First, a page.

The days of female rivalry and “one seat at the table” are over. It’s time we encourage women, especially in male-dominated industries, to stand up for themselves and each other. Extensive research shows the value that women leaders add, and certain industries are recognizing the need to invest in women’s development and create more opportunities at the top. These efforts are beginning to help move the needle.
For instance, according to Castell Project’s Women in Hospitality Industry Leadership 2020 report, the number of women leaders in the industry is on the rise. The report cites a 20 percent increase in women CEOs, a higher percentage of women in non-CEO leadership roles, and increased likelihood of women in hospitality reaching executive positions.
Women in senior positions are ready not only to show up as role models, but to stand up for themselves and other underestimated people at work, including but not limited to other women. Here are some proven techniques.
Speak Up to Support Others
When you hear or witness something inappropriate, you’ve got to speak up. Silence is no different than condoning bad behavior. Choose a phrase like “I didn’t find that funny,” or “I’m surprised to hear you say that.” This shows women and men what behavior is and is not acceptable. When a woman gets interrupted (which happens twice as often as it does to men), try saying “Hold on, I’d really like to hear X finish her thought.”
“Hepeating” is where a woman’s idea doesn’t get noticed until her male peer repeats it. Then suddenly it’s the best thing since sliced bread. Women can work together to combat this through amplification. That’s where women reiterate and build on each other’s ideas, making sure the woman responsible gets the credit. You can call out “hepeating” by asking, “How is that different from the suggestion X just made?”
Use these techniques yourself, and teach them to the women around you so they will have a greater sense of control. Women can work together to fight everyday sexism without calling people out, and without shaming or blaming.
Demand Diverse Candidates
Ensure your hiring process is fair and unbiased by training recruiters and hiring managers in behavioral interview skills and unconscious bias. Tell HR and Recruiting that you expect to see qualified people from a variety of genders, backgrounds and social identities for every open role. Don’t accept the excuse that there’s a lack of qualified women candidates. Once you have a diverse pipeline, measure the success rate of diverse candidates to make sure it’s on par with that of the majority.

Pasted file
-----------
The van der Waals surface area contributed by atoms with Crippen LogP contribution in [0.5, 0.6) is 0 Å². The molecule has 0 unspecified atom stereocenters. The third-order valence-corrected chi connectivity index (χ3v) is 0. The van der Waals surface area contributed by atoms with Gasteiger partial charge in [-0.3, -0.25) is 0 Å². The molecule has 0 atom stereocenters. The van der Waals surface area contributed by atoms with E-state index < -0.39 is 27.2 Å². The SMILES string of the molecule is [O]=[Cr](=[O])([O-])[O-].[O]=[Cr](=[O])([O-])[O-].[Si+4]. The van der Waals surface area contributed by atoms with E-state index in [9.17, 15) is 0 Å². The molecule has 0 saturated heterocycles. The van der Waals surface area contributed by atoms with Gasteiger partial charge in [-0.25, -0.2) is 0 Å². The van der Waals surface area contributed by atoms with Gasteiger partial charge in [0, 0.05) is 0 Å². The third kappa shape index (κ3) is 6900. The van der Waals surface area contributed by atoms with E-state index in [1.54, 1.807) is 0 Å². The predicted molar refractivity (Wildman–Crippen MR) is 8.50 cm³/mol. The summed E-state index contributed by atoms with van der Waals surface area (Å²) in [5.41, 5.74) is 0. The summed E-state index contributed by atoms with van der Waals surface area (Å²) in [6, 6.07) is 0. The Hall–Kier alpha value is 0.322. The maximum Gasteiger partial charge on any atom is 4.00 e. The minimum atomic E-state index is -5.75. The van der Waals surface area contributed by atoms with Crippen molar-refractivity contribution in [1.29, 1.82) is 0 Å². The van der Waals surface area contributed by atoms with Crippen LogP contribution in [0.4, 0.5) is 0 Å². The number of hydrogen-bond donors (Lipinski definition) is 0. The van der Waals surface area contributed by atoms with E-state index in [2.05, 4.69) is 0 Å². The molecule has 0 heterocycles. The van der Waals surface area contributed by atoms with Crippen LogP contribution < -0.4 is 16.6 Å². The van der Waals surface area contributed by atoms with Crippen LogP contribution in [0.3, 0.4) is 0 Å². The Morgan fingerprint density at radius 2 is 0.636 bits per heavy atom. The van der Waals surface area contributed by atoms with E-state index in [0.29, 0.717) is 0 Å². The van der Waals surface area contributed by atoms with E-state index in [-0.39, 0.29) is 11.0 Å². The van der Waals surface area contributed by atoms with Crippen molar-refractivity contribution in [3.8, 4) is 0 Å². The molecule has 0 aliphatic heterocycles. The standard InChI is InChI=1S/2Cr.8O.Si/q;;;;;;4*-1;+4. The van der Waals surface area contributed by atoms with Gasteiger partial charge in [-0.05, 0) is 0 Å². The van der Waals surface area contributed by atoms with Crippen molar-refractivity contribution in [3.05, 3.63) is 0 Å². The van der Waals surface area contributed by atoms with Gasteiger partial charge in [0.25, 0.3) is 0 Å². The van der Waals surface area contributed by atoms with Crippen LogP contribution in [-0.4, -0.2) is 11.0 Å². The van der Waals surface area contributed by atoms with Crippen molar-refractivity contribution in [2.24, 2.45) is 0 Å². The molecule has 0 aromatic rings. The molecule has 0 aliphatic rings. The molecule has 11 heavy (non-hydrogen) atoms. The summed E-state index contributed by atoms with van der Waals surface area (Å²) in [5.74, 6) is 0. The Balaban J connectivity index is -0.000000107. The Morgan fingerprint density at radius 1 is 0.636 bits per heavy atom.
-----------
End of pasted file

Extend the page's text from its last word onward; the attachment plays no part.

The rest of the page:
Underestimated candidates may display their skills, abilities, passion and confidence in a multitude of ways. For instance, in some cultures eye contact is frowned upon. Women are encouraged to be humble, and confident women can face criticism if they’re viewed as bragging. These are only a couple of examples. Stylistic differences like these don’t mean underestimated candidates are less capable, passionate or have less potential. Train everyone involved in hiring to assess candidates objectively, and look for people who add to — not just fit — the company culture.
Take Bets on Women
When I was a recruiter, one hiring manager passed on a brilliant young woman hardware engineer because she “wasn’t passionate.” I wish I had known then what I know now about gendered feedback. I knew she was an excellent candidate, but they couldn’t see past their own stereotypes. Because of this, the team lost out.
Society teaches us (wrongly) that confidence and charisma correlate strongly with good performance. It’s easy to get charmed by the wrong candidate. When I interviewed my operations manager, she seemed like a quiet, serious young woman. She said in a soft voice, “What’s made me successful is that I anticipate what executives need, and I get it done before they even ask.” I later learned her nickname at work was “the killer” because she was so productive.
Pay Everyone What They’re Worth
In the past, equal pay didn’t receive the necessary scrutiny and today, women are still paid less than men. Women of color are paid less than white women, and parents are paid less than those without children. When companies ask for a person’s salary history, it perpetuates a system where women are paid less. Paying people according to the job they’ll perform vs. what they made in the past is one way to disrupt bias in compensation.
My company has six staff members and over 30 consultants, about two-thirds of whom are women. I’ve noticed men, on average, ask for higher salaries. Sometimes women say salary doesn’t matter to them as much as the quality and impact of the work. My response is to pay people equally for the work they perform, regardless of what they expect. I would encourage you to do the same.
While we won’t wake up tomorrow in a world that’s bias free, we’re moving in the right direction at work. Women leaders, in particular, are creating teams and organizations where women can bring their whole selves to work and reach their full potential. The more you role model strong leadership and create inclusive policies and practices, the more all of your people will thrive, regardless of gender.
A version of this article was originally published by Women Leading Travel & Hospitality’s sister brand, Women in Retail Leadership Circle.